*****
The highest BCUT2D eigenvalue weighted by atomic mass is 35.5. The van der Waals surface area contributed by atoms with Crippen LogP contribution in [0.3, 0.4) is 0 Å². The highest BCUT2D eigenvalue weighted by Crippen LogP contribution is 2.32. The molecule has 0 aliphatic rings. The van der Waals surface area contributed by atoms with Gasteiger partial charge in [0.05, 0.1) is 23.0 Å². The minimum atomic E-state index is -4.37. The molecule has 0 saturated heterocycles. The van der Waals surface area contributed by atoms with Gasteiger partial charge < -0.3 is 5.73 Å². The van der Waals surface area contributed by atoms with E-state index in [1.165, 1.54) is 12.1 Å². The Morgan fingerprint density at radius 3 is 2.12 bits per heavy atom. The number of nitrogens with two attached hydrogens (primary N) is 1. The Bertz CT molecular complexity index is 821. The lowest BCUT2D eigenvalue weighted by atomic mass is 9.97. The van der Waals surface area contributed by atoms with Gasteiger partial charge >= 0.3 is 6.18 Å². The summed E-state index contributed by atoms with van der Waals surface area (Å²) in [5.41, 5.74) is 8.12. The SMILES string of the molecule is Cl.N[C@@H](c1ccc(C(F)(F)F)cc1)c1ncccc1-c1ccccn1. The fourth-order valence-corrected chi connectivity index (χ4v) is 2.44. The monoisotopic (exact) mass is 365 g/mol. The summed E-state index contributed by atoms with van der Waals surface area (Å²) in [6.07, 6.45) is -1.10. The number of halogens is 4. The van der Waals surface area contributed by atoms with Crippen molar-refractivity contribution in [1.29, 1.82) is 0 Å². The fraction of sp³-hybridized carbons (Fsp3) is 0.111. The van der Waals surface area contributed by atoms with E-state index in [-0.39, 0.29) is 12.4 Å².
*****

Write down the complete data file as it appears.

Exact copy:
The highest BCUT2D eigenvalue weighted by atomic mass is 35.5. The van der Waals surface area contributed by atoms with Crippen LogP contribution in [0.3, 0.4) is 0 Å². The highest BCUT2D eigenvalue weighted by Crippen LogP contribution is 2.32. The molecule has 0 aliphatic rings. The van der Waals surface area contributed by atoms with Gasteiger partial charge in [0.05, 0.1) is 23.0 Å². The minimum atomic E-state index is -4.37. The molecule has 0 saturated heterocycles. The van der Waals surface area contributed by atoms with Gasteiger partial charge < -0.3 is 5.73 Å². The van der Waals surface area contributed by atoms with E-state index in [1.165, 1.54) is 12.1 Å². The Morgan fingerprint density at radius 3 is 2.12 bits per heavy atom. The number of nitrogens with two attached hydrogens (primary N) is 1. The Bertz CT molecular complexity index is 821. The lowest BCUT2D eigenvalue weighted by atomic mass is 9.97. The van der Waals surface area contributed by atoms with Gasteiger partial charge >= 0.3 is 6.18 Å². The summed E-state index contributed by atoms with van der Waals surface area (Å²) in [5.41, 5.74) is 8.12. The SMILES string of the molecule is Cl.N[C@@H](c1ccc(C(F)(F)F)cc1)c1ncccc1-c1ccccn1. The fourth-order valence-corrected chi connectivity index (χ4v) is 2.44. The monoisotopic (exact) mass is 365 g/mol. The summed E-state index contributed by atoms with van der Waals surface area (Å²) in [6.07, 6.45) is -1.10. The number of halogens is 4. The van der Waals surface area contributed by atoms with Crippen molar-refractivity contribution in [1.29, 1.82) is 0 Å². The fraction of sp³-hybridized carbons (Fsp3) is 0.111. The van der Waals surface area contributed by atoms with E-state index in [-0.39, 0.29) is 12.4 Å².